December 16, 2012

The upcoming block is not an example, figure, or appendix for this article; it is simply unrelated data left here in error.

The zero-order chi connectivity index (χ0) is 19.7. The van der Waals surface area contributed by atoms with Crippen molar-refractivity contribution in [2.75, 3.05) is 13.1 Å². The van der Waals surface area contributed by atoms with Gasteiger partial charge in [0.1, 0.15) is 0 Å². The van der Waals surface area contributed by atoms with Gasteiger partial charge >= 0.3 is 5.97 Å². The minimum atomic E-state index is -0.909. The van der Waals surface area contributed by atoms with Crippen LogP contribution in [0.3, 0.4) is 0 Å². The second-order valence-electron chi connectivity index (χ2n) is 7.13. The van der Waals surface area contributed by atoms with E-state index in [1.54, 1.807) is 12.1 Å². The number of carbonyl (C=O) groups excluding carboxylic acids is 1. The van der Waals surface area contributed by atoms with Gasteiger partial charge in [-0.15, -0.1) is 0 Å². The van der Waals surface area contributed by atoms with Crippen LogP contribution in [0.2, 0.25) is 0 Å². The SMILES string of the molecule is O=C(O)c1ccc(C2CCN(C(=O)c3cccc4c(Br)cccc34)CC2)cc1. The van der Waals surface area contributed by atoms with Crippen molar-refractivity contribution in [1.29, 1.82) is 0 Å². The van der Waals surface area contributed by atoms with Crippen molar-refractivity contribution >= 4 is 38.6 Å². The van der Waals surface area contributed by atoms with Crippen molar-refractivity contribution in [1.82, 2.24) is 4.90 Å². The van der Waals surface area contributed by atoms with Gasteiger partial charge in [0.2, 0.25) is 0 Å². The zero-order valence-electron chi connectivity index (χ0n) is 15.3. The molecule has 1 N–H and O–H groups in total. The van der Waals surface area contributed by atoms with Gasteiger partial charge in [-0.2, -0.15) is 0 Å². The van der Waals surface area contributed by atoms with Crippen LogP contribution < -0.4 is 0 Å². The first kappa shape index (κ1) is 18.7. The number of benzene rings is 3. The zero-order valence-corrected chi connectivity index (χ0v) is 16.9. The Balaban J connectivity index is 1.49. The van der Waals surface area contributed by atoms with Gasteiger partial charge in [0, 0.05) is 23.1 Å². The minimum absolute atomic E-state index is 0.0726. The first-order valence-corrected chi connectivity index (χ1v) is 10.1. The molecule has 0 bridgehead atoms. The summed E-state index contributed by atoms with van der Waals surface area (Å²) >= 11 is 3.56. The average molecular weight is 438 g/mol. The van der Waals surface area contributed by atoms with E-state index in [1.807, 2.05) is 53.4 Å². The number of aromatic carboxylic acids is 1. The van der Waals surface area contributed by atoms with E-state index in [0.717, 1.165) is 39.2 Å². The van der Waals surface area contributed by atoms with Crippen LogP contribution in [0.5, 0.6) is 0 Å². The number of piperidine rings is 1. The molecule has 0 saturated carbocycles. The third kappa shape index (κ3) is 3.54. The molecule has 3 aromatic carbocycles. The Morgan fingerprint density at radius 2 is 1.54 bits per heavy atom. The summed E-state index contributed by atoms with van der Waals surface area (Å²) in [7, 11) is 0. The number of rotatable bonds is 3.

POSITION: Founder and chief executive officer of New Schools for Baton Rouge.AGE: 30.Chris Meyer took over the nonprofit group in April 2012, soon after it was formed by the Baton Rouge Area Foundation. Prior to that, he served as deputy superintendent of the state’s Recovery School District and before that as policy director under Paul Pastorek, then the state education superintendent. Meyer graduated from Tulane University in 2004 and joined Teach For America, working at two high schools in the New Orleans area. He has a master’s degree in public policy from Harvard University, and served a year as a White House Fellow with the Defense Department.What brought about the creation of New Schools for Baton Rouge?Baton Rouge is home to the lowest-performing schools in Louisiana. Currently, 26 of 31 schools in the north Baton Rouge area are labeled a ‘D’ or ‘F’ by the state. Some had previously been charters, some were run by the Recovery School District, and the rest were operated by the East Baton Rouge school system. Some claim poverty condemns these schools to failure. Yet across the country, we see examples of schools serving students in low-income neighborhoods and producing remarkable results. NSBR, a community partnership, was formed to recruit and support school operators with track records of success so that 12,000 students in north Baton Rouge will have access to excellent schools within the next five years.How closely should Baton Rouge follow the path of post-Katrina New Orleans, which had its schools placed under RSD control?When I began teaching in New Orleans in the year before Katrina, only a quarter of students were at academic grade level, and there was the notorious story of a high school valedictorian who couldn’t pass the state’s basic exit exams. Today, roughly two-thirds of students meet grade-level standards and the city’s high school graduation rate has eclipsed the state’s average. Baton Rouge will have to create its own catalyst for change by engaging and empowering students, families and communities.How did your organization settle on its $30 million fundraising target?Most of the NSBR Excellence Fund fund will be dedicated to launching new schools. The remainder will support related efforts like teacher and principal training. We have received commitments for one-third of this fund and expect to be complete or near completion by summer 2013.How do you assess potential school leaders or management organizations?Our strategy is not focused exclusively on any one school model — charter, traditional public, or private. Our purpose is to find those schools, school models and school operators that have proven excellence with students facing similar circumstances to those of our own.Why such emphasis on charter schools?The best examples in New Orleans and across the country are showing us that a school can be a transformative unit of change if the principal has the power to make decisions for her/his school and if that school is held accountable to its students, families and community. That said, we believe ‘traditional public schools’ also serve students better when the power to make decisions and allocate resources is closer to kids, and we support policies and efforts to increase this type of autonomy and accountability.Charles Lussier, The Advocate

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